The Killing Moon, by N.K. Jemisin — a book review

KillingMoon

N.K. Jemisin was the author—with Bioware creative director Mac Walters—of the novel Mass Effect: Initiation. I read that video game tie-in because it was Mass Effect, not because it was Jemisin. But, I discovered that I liked the story and the writing a lot, and anyone who could make Lt. Cora Harper a more interesting character to me was worth a second look.

It wasn’t until I began researching Jemisin’s other work that I discovered that the author was an African-American female. I hesitate to even mention it, because that fact should have no impact on my opinion of her work at all. And, it doesn’t. Still, everywhere I looked on-line, this always gets mentioned. I imagine that occasionally people would mention that Isaac Asimov was a nebbishy white Jew of Russian heritage, but it wasn’t a fact mentioned every time. I guess you could argue that Jemisin’s race and sex get mentioned because it’s a rare combination in the world of science-fiction/fantasy. Or, it is responsible for some extra special quality in her work: this may even be true.

After reading the Mass Effect novel, I ordered Jemisin’s Dreamblood duology, in trade paperback format. The Killing Moon is the first novel in this Egyptian-inspired fantasy series. The author’s Inheritance trilogy has been repeatedly praised, and it has either won or been nominated for several prestigious awards. I didn’t want to start reading Jemisin with a trilogy, in case I discovered that the Mass Effect novel was just a fluke. Starting with a two-book cycle seemed a safer bet.

I knew nothing about The Killing Moon before I began reading it. By happy coincidence, I was playing Assassin’s Creed: Origins, the Egyptian-themed video game, at the same time. I’m still playing the game, by the way. This helped to enhance the visuals of the novel for me, as well as the sounds, the accents and the soundtrack. Nemisin’s novel is Egyptian-inspired, though not actually set in Egypt.

This novel is set primarily in the land of Gujaareh, a peaceful territory dedicated to the dream goddess Hananja. Peace is maintained in Gujaareh by a group of highly trained warrior-priests (who are very Assassin-like) who serve Hananja’s temple, the Hetawa. There is a hierarchy in place at the Hetawa, led by the Superior, and the warrior-priests serve different functions, using dream-magic. Jeminsin does an excellent job introducing the reader to her world and the functions of magic in it, and she does so through a lot of showing instead of telling. While it confused this reader in the beginning, I liked discovering more about the world as I read the story, rather than getting it all in an exposition dump. In the hand of a skilled writer, which Jeminsin surely is, this is highly effective and unobtrusive, and lends the story a verisimilitude it may otherwise have lacked.

Our main character is the warrior-priest Ehiru, who is the best of the Gatherers. The Gatherers are, in fact, assassins, which made it easy for me to see Bayek the Medjay from AC: Origins in the role. Gatherers kill by both physical and magical means, collecting something called dreamblood, which can be used to help others, by healing them, and can have other, more nefarious uses as we learn during the story. We learn that Ehiru’s mentor has recently died, so he has been busier Gathering than normal. Sometimes the Gatherer is sent to kill someone deemed “corrupt” by the Hetawa, and other times they are requested to euthanize those who are suffering or dying. Ehiru is suffering a bit of a crisis of faith, which comes to a head when he is sent to assassinate Sunandi, a spy from neighboring Kisua. It turns out that Sunandi has information which she shares with Ehiru, leading him to question many of his strongly-held beliefs about Gujaareh’s righteousness.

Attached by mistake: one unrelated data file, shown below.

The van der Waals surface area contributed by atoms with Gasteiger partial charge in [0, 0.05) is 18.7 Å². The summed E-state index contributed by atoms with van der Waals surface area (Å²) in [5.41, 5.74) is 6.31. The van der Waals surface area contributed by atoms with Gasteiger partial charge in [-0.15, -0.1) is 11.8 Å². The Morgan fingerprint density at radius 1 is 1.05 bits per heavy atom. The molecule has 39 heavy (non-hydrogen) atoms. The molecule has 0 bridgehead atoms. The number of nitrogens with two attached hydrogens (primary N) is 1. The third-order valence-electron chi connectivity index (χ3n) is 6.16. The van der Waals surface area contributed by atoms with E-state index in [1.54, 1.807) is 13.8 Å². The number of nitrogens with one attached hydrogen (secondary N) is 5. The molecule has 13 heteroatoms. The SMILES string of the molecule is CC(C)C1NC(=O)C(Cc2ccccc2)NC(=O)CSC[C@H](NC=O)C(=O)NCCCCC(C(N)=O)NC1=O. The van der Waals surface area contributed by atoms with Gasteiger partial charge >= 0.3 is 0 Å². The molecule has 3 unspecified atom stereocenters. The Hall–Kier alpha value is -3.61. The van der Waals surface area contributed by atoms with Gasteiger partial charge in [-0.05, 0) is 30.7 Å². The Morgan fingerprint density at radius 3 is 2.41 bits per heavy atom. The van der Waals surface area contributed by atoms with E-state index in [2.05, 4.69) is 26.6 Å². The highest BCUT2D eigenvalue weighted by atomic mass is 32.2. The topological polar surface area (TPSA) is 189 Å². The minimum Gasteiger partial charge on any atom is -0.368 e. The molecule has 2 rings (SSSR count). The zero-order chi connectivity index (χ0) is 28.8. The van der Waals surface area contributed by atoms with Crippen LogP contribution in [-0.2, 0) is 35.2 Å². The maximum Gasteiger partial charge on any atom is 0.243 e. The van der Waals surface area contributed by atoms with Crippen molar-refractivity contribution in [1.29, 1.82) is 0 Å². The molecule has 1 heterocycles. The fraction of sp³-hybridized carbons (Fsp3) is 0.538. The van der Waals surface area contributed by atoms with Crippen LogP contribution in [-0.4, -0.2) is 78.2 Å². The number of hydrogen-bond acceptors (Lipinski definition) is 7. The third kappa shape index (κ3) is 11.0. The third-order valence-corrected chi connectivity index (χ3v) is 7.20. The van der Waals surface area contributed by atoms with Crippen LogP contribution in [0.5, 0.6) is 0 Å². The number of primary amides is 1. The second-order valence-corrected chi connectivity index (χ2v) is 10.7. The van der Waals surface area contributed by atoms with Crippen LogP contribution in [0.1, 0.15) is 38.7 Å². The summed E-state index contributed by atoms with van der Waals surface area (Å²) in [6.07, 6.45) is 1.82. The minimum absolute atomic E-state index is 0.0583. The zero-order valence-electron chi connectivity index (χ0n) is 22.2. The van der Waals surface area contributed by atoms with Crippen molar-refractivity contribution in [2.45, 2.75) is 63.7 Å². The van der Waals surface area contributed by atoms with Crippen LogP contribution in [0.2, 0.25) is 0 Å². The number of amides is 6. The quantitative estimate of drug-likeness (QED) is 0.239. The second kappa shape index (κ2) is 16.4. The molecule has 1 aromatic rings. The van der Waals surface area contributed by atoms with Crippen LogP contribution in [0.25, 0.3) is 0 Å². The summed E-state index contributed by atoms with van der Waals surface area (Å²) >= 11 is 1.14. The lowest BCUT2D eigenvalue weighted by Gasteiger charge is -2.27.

Aside from Ehiru and Sunandi, the other main character in the novel is Njiri, who, as Ehiru’s apprentice, is Robin to his Batman. While that father-son dynamic is immediately apparent, there is also an undercurrent of romantic love that would have sent Dr. Frederic Wertham into conniption fits. Hananja’s priests are celibate, of course, but while Njiri is apparently homosexual, at least as far as Ehiru is concerned, his mentor doesn’t seem to share the same proclivities.

The Prince of Gujaareh also figures prominently in the plot, and his relationship to Ehiru becomes increasingly important. And there’s a rogue Gatherer, called a Reaper, at large in the land, wreaking the sort of carnage you would expect from something called a Reaper. All of it is connected to our main characters and everything becomes clear during the third act.

I loved this book. It’s refreshing to read a fantasy set in a milieu that’s something other than feudal medieval Europe. If this is representative of N. K. Jemisin’s work, then I know I would enjoy whatever else she’s written. This one is dark, and violent, and the magic, while important to the story, doesn’t overshadow the characters for me, which sometimes happens in fantasy stories. I prefer it when magic is just one tool some characters can use, like an unexplained technology, and that’s how it’s presented here.

I’m not trying to ruin anything for any potential readers of this novel, but I will say that I don’t believe the second book of this duology can be a continuation of this story. It seems to be over at the end of The Killing Moon. I reserve the right to be wrong, however, and will admit it if I turn out to be.

The Killing Moon comes highly recommended from me. Two page-turning thumbs up.

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